Jump to content


Gold Member
  • Posts

  • Joined

  • Last visited

1 Follower

About SoftScience

  • Birthday 08/16/1978

Contact Methods

  • Website URL
  • ICQ

Profile Information

  • Gender
  • Location
    Washington DC area

Recent Profile Visitors

3,813 profile views

SoftScience's Achievements

Very Obsessed Member

Very Obsessed Member (5/9)



  1. I don't know if it's you lot, but every Eduard Hellcat in every US online shop is suddenly sold out! Curse you!
  2. This is really great! I like the unique camouflage and the grayish-brown dirt complements it nicely. Understated and classy.
  3. Ahhhh!!! I thought maybe it is the commander and loader Cool! I got to learn some Russian today!
  4. Perfect!!! Great use of extra parts. What are the host and sloth?
  5. Believe me, I applied microset, sol, Mr. Mark Softer, and all kinds of other solvents to these monsters. I also sanded them down with micromesh. Trying to feather in the edges. It sort of worked on the turret decals, where there were no bolts to get in my way.
  6. Takom's M3 Lee is a pretty good kit marred by horrible decals. These things are thick as stickers! The markings, such as they are, are from war games held in South Carolina in early 1942; hence the funny stars. When I first finished this model at the start of 2020 I was really unhappy with my paint job and initial weathering attempts. I was about to throw it out, but I was studying Steven Załoga style on Missing Lynx and decided to try his light oil wash (Naples yellow) and dark dry-brush (Vallejo Olive Drab) approach to modeling a dusty tank. The lower hull and running gear were done up old school style with misty coats of earth colors. Some of the texturing on there is from my previous attempt at weathering, and kind of complements this one. I noticed that I have forgotten the ring of exposed steel on the rims. I'm pretty pleased with how this turned out (minus the decal edges you can see through the mud and dust layer -UGH!!) and will continue to practicing to emulate Zaloga's style on future models. It might not be the most realistic approach but I find it a lot less stressful for me, than trying to get pigments to stay exactly where I want them to!
  7. I have applied a general dirt undercoat to the running gear. This is a mix of Tamiya red brown and tire black. The wheel faces and lower hull then got a blast of the black/brown mix with some khaki drab added. With the base color on, the fenders and skirts were added. Color will later be added as needed to exposed parts.
  8. Sorry for not updating in a while. I've been distracted by other projects. Tracks are in progress. I decided to use the kit tracks and their neat jig. What's not neat is the seem line along the connectors. I tried to clean it up as best as I could, hopefully with weathering and all, it won't be too obvious.
  9. Your models always look so alive and animated. Many of us might be good model craftsmen, but you're a model artist.
  10. Thanks. They're in my top-5 for sure. I have four more in the stash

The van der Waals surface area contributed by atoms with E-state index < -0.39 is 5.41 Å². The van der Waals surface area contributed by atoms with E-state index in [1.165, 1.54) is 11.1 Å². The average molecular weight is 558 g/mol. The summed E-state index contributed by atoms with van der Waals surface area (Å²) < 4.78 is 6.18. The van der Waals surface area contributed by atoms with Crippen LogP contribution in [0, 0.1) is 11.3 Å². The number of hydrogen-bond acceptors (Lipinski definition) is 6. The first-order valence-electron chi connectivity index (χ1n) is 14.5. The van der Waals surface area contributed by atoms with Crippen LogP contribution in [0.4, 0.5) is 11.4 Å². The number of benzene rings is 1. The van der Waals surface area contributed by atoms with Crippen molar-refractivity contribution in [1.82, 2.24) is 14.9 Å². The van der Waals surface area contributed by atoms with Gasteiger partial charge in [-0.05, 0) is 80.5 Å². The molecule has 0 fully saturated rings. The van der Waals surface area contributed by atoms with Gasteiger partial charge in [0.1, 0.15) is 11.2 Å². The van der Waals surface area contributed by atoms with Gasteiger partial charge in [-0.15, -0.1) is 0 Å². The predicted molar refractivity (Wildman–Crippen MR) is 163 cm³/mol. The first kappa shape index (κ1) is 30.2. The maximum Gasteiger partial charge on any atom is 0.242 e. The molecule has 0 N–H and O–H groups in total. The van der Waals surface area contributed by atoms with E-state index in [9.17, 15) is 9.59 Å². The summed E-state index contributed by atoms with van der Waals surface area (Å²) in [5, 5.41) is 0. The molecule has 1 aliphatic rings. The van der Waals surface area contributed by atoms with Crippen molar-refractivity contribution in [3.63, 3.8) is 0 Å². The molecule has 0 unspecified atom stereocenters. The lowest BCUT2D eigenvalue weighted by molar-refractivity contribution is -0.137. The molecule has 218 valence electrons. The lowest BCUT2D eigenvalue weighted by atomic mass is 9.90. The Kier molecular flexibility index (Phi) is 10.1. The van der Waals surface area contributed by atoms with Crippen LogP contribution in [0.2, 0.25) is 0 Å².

11. This kit was one of Tamiya's earliest 1/48 releases, back in 2004. It is labeled as a 1941 cast turret model, but more closely resembles a 1942/1943 production tank from Krasnoye Sormovo (Factory 112) in Nizhny Novgorod, east of Moscow. Factory 112 produced cast 3-man turret t-34s from 1941 until late 1943, but the 1941 models were a good deal different from what Tamiya kits up. All that aside, the kit is an absolute dream to build, and can be the basis for a lot of fun conversions. Construction took me about six hours, but spread out over the course of 10 months The only changes I made to the kit was to remove the fenders, and add grab handles from guitar string. I also milled out the headlight and made a lens from Micro Krystal Klear. Because I have a very short attention span, when it comes to models. I Painted the model with Mig Ammo paints, but found them to be somewhat disappointing. Decals are for a unit fighting in Estonia. The slogans say "for Soviet Estonia" in Russian and Estonian. I'm not sure how keen the Estonians were for a Soviet Estonia... Weathering was done entirely with oil paints and acrylic glazes. The dust on the background paper is from another model I photographed immediately before this one. Despite the 10 month break in this build, I had a great deal of fun with this model. Probably the most fun I had with an armor kit since....well...since the last time I built a 1/48 scale armor kit. Seriously, if you haven't ever tried one, treat yourself!
  12. Build #4 for 2021 is Tamiya's venerable T-55. I added fuel lines for the tanks on the fenders using copper wire and I also added the wiring behind the headlights with wire and a spare fragment of photo etched brass. I wanted to build the kit with open hatches, but there is nothing on the inside of the pretty busy commander's hatch, so that plan was shelved. I used the most "Society" looking decals to make a Russian machine. Tamiya also gives you markings for Polish and Czech tanks, but there are several prominent details missing to build a proper Polish or Czech production T-55. I painted my model using Mig Ammo colors. They sprayed ok, but remained tacky for a long time. In fact there is still a spot under the tank that is tacky to the touch - this about a month after painting! I experimented with artists oils mixed with pigment powders to give the tank a dusty appearance, with clumps of dry mud built up around recesses and crevices. I also played around with paint flicking to simulate mud splashes. At some point, I'm going to attach it to a diorama base. Overall, a fairly fun project, but if you only ever build one T-55, go for one of the many Miniart kits. You get much better detail, more production options, and for about the same cost as Tamiya. Please leave constructive criticism/feedback
  • Create New...